Abortion is legal in South Africa. But many religious and traditional communities, particularly those in rural areas, frown upon it, as they do single motherhood. South Africa also has one of the world’s highest rates of rape; women often have difficulty bonding with infants conceived through violence. HIV-AIDS also has taken a particularly heavy toll on a generation of childbearing South Africans, often removing at least one parent from a family. About 18% of adults are HIV-positive, one of the highest rates in the world, according to Unicef.
The problems have led many women to the bright white hatch labeled Door of Hope, located steps away from a corner shop selling chilled drinks and cigarettes.
When a baby is placed inside the door, motion sensors trigger an alarm. Helpers check a live video feed of the box, where people also at times leave trash. Babies often arrive at night.
“We never judge the moms,” says Baptist pastor Cheryl Allen, who founded Door of Hope, which receives no government funding, in 1999. “Things are difficult here in the inner city. If the mothers stay with others, crying babies get them kicked out; they are orphans themselves.”
The group cares for babies until they are adopted, which can take up to year. Meanwhile, they are fed, cleaned and taken to medical appointments. HIV-positive babies are given antiretroviral drugs. The facility’s 54 baby cots are always full, say the home’s helpers.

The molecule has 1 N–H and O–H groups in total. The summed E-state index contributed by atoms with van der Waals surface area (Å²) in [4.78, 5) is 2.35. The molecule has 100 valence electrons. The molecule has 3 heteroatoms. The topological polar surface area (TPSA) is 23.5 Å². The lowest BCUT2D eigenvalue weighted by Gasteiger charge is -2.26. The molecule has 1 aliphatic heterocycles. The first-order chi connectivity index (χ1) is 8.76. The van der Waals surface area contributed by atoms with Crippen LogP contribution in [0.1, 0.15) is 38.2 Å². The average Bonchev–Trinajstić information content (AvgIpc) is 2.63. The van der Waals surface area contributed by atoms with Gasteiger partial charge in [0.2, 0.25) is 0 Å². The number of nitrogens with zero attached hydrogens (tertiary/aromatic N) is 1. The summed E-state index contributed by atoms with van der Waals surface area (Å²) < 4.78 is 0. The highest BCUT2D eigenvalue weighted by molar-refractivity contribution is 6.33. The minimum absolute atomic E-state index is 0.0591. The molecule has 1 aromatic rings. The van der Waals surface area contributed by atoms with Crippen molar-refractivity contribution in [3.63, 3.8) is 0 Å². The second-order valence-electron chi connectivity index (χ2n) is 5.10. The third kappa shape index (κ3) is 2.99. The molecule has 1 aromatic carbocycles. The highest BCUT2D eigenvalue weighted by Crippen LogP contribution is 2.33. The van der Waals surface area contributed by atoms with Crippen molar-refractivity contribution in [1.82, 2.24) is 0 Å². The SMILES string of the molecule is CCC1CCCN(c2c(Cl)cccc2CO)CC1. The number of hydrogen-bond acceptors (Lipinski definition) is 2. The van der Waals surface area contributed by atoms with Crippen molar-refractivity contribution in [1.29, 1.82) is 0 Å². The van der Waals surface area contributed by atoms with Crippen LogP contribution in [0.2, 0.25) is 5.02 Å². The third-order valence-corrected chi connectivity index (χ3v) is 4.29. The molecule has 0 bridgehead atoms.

The number of babies taken in at the home has more than quadrupled since its founding, from four per month to as many as 18.
Inside the home, there are sounds of cooing and crying. Volunteers “kangaroo” infants, wrapping them close to their chests to spark bonding.
Some South Africans, including social-development minister Ms. Dlamini, have raised objections to the use of baby doors, saying anonymous abandonment leaves children without any way of their tracing family or heritage.
Supporters say the hatches are a necessary option for women who might otherwise leave babies to die on the street.
Charmaine Coetzee says that in her case, she could neither bring herself to abort an unborn life nor take responsibility for the babies. So she left them to others.
Ms. Coetzee, now 40 years old, says that as a 19-year-old prostitute she gave her firstborn to a friend. A few years later, she said, an acquaintance raped her; she abandoned the twins at a hospital. Two years later, she said, she was a homeless alcoholic when the father of her fourth child proposed to her before he was killed in an alcohol-related car crash. She handed the baby to the boyfriend’s elderly mother.
Five years ago, as a homeless alcoholic, she arrived at a Johannesburg shelter seeking help. She has since taken a paid position there, doing laundry. Her face cracks into a smile when she says she is no longer an alcoholic, drug addict or sex worker.
Parts of Ms. Coetzee’s story were confirmed by Dr. Rebecca Walker, a volunteer at the shelter and a lecturer in anthropology at the University of the Witwatersrand.
Ms. Coetzee says her four abandoned children, unlike herself, have all attended high school. Three of her sons speak to her occasionally by phone, she says. Her youngest refuses.
“I wanted the best for them, not for me,” said Ms. Coetzee, who is planning a trip to Cape Town to see them.
Last year, Ms. Coetzee had a fifth child.
“The baby was a second chance for me,” she said of her one-year old, Ruthie, whom she tries to spoil with new shoes and clothes. “I’m trying my very best with her. This time around, I will not fail.”